(487e) Predicting Molecular Diffusion in Flexible Metal Organic Frameworks | AIChE

(487e) Predicting Molecular Diffusion in Flexible Metal Organic Frameworks


Yang, Y. - Presenter, Georgia Institute of Technology
Sholl, D., Georgia Tech
Membrane-based separations based on nanoporous materials rely crucially on molecular diffusion in these materials. Unfortunately, knowledge of diffusion is still limited to small group of the very large number of nanoporous materials that are interesting candidates for membrane separations. To diversify nanoporous materials-based separation based on MOFs we built up a large diverse library and used molecular dynamics (MD) simulation to comprehensively understand how the pore structures and molecule species influence molecular diffusion. 18 representative MOFs were chosen from the CoRE MOF database and 12 adsorbate molecules covering different size, shape, polarity and flexibility are selected. UFF4MOF was employed to describe the interactions between the structure atoms. Comparisons with experimental crystal structures and with DFT-relaxed structures indicated that UFF4MOF gave satisfactory predictions of the MOF structures. Dynamically corrected transition-state theory methods (dcTST) was used to predict diffusivities of slow diffusing systems. Umbrella sampling combined with the one-dimensional weighted histogram analysis method (WHAM) was employed to calculate the diffusion free energy barriers. All of the MD simulations included flexibility of the MOFs, which is critical in making accurate predictions.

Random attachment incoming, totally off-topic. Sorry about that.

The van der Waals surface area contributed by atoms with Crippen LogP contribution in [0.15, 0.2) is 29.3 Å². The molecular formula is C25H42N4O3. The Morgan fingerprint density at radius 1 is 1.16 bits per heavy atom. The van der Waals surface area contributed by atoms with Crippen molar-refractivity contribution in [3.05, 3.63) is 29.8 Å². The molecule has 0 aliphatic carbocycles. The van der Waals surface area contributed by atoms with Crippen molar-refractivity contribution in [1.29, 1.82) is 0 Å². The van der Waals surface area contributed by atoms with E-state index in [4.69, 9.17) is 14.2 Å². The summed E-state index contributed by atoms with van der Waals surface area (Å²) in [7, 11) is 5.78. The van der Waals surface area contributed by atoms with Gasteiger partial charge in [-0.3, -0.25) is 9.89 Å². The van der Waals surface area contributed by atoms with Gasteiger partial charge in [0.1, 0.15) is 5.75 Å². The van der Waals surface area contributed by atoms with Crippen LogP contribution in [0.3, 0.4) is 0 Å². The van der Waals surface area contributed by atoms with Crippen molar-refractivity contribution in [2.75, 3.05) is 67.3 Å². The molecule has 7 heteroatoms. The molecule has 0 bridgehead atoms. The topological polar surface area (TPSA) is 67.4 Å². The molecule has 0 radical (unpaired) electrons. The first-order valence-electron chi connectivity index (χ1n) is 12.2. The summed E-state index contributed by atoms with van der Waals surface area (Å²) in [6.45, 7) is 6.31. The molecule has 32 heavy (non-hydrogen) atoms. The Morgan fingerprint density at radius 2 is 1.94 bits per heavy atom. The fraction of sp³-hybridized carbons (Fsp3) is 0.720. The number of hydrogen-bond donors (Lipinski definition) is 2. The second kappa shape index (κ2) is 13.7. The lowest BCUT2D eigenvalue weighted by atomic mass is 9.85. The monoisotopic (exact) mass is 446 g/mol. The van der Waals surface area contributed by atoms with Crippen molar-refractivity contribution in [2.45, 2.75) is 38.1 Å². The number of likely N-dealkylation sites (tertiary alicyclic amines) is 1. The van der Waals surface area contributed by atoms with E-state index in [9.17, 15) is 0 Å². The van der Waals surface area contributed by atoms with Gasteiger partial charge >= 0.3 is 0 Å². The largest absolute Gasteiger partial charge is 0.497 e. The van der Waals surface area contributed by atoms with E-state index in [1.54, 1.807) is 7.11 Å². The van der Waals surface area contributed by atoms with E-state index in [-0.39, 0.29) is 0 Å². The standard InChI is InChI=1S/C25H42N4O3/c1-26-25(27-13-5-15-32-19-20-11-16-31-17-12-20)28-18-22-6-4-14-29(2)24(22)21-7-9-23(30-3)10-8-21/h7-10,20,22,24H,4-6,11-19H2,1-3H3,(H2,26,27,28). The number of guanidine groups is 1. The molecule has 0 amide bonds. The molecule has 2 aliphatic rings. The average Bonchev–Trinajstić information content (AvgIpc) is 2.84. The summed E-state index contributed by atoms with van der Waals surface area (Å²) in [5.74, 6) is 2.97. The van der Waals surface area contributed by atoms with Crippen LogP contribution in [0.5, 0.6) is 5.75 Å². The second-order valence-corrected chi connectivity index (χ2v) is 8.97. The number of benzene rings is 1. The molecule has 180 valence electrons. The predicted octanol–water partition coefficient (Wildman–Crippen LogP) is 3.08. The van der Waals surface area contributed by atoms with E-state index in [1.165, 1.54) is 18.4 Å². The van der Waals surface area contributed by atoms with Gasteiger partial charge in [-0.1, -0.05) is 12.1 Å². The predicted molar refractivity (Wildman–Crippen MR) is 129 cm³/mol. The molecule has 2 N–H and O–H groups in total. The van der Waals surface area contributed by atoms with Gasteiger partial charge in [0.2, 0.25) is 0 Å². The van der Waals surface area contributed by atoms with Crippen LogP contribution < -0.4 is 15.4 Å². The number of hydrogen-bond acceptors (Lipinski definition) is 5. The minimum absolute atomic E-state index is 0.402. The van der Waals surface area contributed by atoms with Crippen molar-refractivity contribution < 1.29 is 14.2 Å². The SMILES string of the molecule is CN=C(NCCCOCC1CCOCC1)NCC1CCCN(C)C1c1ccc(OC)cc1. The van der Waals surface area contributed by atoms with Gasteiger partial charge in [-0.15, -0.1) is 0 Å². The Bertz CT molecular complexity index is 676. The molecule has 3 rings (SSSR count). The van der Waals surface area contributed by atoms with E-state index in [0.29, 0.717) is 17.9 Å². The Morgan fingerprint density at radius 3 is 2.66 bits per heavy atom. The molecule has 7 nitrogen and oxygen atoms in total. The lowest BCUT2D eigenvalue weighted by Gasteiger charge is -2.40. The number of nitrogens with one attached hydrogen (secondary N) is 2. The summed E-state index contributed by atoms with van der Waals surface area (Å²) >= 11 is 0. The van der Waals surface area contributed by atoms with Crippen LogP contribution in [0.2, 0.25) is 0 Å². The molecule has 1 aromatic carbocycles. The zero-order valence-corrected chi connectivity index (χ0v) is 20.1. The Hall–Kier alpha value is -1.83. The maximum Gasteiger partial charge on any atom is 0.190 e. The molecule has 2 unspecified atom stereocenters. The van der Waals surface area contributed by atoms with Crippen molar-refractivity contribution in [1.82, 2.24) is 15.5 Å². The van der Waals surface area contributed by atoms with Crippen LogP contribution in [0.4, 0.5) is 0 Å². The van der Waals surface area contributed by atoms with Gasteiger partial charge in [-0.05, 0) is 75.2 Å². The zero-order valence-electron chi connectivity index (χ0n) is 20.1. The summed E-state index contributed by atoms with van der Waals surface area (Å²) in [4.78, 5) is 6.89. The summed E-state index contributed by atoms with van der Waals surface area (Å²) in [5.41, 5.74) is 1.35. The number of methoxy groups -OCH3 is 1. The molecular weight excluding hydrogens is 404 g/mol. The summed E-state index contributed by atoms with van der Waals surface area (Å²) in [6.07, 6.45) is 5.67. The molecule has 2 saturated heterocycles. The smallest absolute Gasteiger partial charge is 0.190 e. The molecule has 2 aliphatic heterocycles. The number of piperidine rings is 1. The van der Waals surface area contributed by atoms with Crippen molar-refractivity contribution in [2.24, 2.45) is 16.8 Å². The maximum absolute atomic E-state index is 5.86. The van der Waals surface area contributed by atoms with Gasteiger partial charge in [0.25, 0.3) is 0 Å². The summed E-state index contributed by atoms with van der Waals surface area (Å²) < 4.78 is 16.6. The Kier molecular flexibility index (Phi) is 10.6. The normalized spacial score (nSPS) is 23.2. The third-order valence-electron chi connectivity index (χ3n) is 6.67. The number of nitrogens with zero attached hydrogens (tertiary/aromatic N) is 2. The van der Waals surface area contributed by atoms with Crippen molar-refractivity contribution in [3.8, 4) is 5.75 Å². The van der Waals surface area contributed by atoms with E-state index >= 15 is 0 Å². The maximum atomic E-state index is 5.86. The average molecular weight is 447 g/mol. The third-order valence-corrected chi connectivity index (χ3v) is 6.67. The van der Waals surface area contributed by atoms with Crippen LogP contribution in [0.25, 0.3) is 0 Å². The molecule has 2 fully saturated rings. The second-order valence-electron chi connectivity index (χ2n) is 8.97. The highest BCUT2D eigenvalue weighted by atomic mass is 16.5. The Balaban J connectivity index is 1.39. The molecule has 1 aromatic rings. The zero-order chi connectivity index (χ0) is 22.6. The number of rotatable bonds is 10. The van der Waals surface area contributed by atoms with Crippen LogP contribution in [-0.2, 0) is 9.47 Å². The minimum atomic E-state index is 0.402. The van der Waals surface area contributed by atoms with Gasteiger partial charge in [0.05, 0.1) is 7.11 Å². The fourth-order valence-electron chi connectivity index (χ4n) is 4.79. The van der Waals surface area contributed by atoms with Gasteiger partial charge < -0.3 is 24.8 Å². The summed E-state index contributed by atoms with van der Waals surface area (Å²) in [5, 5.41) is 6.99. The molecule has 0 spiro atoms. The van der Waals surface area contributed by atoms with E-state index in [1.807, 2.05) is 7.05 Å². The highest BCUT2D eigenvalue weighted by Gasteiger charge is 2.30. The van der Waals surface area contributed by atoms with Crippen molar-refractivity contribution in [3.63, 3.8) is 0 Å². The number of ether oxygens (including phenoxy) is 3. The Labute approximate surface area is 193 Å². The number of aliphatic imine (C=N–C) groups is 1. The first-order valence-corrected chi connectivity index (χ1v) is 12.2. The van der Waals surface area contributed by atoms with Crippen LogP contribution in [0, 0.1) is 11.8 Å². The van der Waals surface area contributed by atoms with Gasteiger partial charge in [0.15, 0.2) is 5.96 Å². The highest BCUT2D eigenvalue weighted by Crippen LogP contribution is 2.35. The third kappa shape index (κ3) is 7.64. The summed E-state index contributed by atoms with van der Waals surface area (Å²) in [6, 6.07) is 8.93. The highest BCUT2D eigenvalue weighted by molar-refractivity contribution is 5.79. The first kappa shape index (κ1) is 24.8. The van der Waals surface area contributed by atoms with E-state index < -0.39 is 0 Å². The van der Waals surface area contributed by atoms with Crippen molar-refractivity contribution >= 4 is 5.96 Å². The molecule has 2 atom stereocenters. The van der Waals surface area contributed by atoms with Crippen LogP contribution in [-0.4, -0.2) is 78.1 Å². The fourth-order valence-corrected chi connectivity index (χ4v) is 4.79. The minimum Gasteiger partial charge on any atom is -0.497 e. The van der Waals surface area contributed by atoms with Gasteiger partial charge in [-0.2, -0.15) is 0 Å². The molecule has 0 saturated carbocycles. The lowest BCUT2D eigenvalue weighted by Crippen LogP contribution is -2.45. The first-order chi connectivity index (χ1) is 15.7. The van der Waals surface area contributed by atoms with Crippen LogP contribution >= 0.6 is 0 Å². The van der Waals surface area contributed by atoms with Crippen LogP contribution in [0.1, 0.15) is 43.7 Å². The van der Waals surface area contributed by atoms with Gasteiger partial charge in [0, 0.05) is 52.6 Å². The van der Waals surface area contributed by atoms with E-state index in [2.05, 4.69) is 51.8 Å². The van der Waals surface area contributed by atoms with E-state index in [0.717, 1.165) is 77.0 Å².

Our results make it possible for the first time to systematically compare molecular diffusivities for a library of molecules in a diverse range of MOFs with calculations that fully incorporate framework flexibility. The physical origins of the trends found in this diverse data set will be discussed. These observations suggest paths forward to developing methods that could be used in accurate high-throughput screening of large libraries of nanoporous structures and molecules for kinetic separations.